NorseCare: How long have you been working in the care sector and what role/s have you taken?
Charli: Since I was 16, I started off as a kitchen assistant – that was 14 years ago! I started off cooking the meals, then I was a care assistant, activities assistant, senior carer, then team leader, then deputy manager.
Claire: It’s been 14 years for me too. I have been a care assistant, a team leader, a supervisor and a Deputy Manager. I was a Care assistant in Southampton for the NHS, then moved up to Norfolk, working for a care agency and then worked as agency care staff. After I took a Team Leader role, I was able to join NorseCare’s Emerging Talent Programme and have recently become Deputy Manager at The Meadows housing with care scheme.
Adina: When I was 18, I was a general nurse and when I came to the UK, I worked in social care. I’ve worked for NorseCare for over 10 years now, progressing up to my current role as Manager, so I’m really proud of the progression I’ve made.
What does your job involve?
Charli: Primarily I’m making sure that the residents’ care needs are all met and I also lead and manage the staff. I liaise with the GP, social services, and any other professionals.
Claire: I’d say I’m the link between everybody! I communicate with the staff, the tenants, their families, also external bodies as well and making sure we are developing good relationships and following CQC standards, acting in a caring, safe, effective, responsive and well-led manner.
Adina: Oh, my job as a Deputy Manager varies day to day. It involves managing the team on a day to day basis. I make sure that all of the staff are supported and the tenants always come first as this is their home. I also carry out care assessments, liaise with the hospital and all the health and social care organisations.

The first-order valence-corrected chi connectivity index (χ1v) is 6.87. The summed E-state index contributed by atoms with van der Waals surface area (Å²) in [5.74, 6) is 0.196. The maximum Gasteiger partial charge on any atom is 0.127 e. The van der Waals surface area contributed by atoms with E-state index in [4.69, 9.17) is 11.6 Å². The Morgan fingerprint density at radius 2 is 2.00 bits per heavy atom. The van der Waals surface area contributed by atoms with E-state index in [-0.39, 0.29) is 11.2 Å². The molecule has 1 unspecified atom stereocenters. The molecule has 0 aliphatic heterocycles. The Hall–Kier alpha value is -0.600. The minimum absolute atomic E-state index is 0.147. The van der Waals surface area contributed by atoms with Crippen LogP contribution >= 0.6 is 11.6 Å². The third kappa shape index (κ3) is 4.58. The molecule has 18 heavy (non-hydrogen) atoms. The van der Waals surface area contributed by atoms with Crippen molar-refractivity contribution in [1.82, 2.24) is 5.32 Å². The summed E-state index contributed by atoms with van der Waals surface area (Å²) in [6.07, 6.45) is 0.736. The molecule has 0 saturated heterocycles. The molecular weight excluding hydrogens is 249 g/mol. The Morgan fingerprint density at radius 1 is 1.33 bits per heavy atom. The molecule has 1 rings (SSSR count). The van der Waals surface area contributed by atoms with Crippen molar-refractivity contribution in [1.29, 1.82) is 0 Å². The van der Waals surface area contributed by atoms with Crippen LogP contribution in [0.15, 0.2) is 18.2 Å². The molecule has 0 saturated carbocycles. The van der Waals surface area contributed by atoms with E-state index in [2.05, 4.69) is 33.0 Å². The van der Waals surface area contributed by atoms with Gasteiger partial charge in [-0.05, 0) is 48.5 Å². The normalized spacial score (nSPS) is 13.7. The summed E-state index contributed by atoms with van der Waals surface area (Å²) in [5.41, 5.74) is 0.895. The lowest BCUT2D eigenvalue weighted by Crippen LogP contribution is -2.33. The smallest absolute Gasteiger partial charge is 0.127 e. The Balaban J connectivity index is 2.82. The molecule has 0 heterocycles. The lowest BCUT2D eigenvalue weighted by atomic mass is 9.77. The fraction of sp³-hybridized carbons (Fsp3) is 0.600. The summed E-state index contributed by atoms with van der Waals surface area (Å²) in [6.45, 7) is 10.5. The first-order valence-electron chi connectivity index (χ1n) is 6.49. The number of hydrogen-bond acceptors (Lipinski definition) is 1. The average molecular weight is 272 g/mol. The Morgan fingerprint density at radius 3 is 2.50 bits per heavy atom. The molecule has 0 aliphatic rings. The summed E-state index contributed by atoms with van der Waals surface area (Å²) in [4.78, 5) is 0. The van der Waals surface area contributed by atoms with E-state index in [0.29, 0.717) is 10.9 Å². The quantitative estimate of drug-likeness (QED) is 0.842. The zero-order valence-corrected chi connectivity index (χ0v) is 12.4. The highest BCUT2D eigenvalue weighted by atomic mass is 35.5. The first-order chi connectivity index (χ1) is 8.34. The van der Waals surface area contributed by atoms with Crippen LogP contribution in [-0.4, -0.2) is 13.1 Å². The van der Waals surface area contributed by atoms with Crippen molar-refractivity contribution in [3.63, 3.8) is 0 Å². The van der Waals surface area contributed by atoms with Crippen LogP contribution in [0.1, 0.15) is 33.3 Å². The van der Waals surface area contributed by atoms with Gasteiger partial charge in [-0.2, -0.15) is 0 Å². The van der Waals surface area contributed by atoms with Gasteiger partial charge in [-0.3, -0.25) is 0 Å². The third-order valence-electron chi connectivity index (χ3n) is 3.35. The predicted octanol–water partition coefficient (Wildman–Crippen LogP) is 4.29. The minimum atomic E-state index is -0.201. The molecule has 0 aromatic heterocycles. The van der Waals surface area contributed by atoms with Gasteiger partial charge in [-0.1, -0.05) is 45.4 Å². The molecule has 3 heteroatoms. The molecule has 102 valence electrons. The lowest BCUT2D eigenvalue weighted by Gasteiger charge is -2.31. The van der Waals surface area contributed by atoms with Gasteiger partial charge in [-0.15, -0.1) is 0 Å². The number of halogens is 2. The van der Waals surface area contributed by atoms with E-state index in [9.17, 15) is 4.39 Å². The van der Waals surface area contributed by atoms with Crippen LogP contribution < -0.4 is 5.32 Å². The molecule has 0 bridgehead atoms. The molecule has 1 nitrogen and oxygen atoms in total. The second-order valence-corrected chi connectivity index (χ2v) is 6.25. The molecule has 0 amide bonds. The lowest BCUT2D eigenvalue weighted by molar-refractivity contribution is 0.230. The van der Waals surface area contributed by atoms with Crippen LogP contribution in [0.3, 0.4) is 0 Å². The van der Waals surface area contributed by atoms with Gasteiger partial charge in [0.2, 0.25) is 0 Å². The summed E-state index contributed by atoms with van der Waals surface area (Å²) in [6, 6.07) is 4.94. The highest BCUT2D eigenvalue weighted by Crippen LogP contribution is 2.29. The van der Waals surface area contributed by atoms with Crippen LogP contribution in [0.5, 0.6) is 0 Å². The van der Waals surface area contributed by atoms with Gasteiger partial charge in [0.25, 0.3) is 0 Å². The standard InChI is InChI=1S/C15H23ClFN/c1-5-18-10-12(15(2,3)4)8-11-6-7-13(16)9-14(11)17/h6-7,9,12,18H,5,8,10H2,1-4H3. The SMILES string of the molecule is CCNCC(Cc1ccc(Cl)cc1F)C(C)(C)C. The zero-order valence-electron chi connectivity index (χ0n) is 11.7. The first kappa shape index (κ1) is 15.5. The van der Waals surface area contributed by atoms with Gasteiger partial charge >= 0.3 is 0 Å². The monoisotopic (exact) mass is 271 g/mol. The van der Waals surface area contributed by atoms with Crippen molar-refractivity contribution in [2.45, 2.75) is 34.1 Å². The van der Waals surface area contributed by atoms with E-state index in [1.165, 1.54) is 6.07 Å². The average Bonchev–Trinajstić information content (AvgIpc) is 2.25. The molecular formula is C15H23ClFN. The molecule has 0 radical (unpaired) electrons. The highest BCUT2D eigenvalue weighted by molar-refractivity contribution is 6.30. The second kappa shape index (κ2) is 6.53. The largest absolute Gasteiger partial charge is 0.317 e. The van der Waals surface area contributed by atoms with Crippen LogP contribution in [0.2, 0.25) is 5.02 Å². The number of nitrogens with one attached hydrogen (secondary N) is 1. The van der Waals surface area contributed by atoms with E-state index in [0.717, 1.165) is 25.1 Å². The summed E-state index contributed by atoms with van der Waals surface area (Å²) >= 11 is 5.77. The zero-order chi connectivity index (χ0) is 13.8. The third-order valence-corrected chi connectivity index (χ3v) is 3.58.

What is the most challenging and demanding aspect of your job?
Charli: That’s a hard one actually. Every day is a challenge and every day is different, there is no routine. Working in dementia is what makes it enjoyable, I prefer it and love it but it is a challenge.
Claire: I always say I need more hours in the day. Every day is different, I come in with an aim, but then something happens and I have to react immediately. You need to be able to give everyone that person centred care. Fitting everything in is difficult!
Adina: The most challenging aspect of my role is when someone gets angry or upset about something they feel we haven’t got quite right. It is important for me to respond in a calm manner to help resolve the issue in a professional way. Some days are really busy and there is so much to do so that is challenging in itself and there can be complex issues to look after, but it is always rewarding.
What is the most rewarding aspect of your job?